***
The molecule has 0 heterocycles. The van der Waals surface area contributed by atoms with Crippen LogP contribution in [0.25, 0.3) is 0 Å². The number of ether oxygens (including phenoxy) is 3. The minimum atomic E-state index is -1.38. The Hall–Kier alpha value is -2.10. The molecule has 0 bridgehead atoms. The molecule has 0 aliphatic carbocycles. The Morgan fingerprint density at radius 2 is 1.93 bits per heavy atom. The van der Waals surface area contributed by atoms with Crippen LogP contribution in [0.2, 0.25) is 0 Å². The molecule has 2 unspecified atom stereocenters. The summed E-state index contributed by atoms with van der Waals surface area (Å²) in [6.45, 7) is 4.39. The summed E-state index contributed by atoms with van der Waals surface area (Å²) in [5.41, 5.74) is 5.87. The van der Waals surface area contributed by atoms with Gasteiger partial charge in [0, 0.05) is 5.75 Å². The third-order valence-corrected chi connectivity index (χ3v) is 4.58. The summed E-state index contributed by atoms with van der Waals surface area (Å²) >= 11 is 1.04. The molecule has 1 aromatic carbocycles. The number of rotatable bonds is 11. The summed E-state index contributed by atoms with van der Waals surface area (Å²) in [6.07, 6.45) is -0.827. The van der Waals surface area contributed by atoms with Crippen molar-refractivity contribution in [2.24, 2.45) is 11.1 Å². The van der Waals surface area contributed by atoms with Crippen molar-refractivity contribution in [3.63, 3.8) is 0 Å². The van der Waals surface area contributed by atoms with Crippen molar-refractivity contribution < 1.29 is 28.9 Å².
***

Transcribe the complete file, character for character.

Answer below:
The molecule has 0 heterocycles. The van der Waals surface area contributed by atoms with Crippen LogP contribution in [0.25, 0.3) is 0 Å². The number of ether oxygens (including phenoxy) is 3. The minimum atomic E-state index is -1.38. The Hall–Kier alpha value is -2.10. The molecule has 0 bridgehead atoms. The molecule has 0 aliphatic carbocycles. The Morgan fingerprint density at radius 2 is 1.93 bits per heavy atom. The van der Waals surface area contributed by atoms with Crippen LogP contribution in [0.2, 0.25) is 0 Å². The molecule has 2 unspecified atom stereocenters. The summed E-state index contributed by atoms with van der Waals surface area (Å²) in [6.45, 7) is 4.39. The summed E-state index contributed by atoms with van der Waals surface area (Å²) in [5.41, 5.74) is 5.87. The van der Waals surface area contributed by atoms with Gasteiger partial charge in [0, 0.05) is 5.75 Å². The third-order valence-corrected chi connectivity index (χ3v) is 4.58. The summed E-state index contributed by atoms with van der Waals surface area (Å²) >= 11 is 1.04. The molecule has 1 aromatic carbocycles. The number of rotatable bonds is 11. The summed E-state index contributed by atoms with van der Waals surface area (Å²) in [6.07, 6.45) is -0.827. The van der Waals surface area contributed by atoms with Crippen molar-refractivity contribution in [2.24, 2.45) is 11.1 Å². The van der Waals surface area contributed by atoms with Crippen molar-refractivity contribution in [3.63, 3.8) is 0 Å². The van der Waals surface area contributed by atoms with Crippen molar-refractivity contribution < 1.29 is 28.9 Å².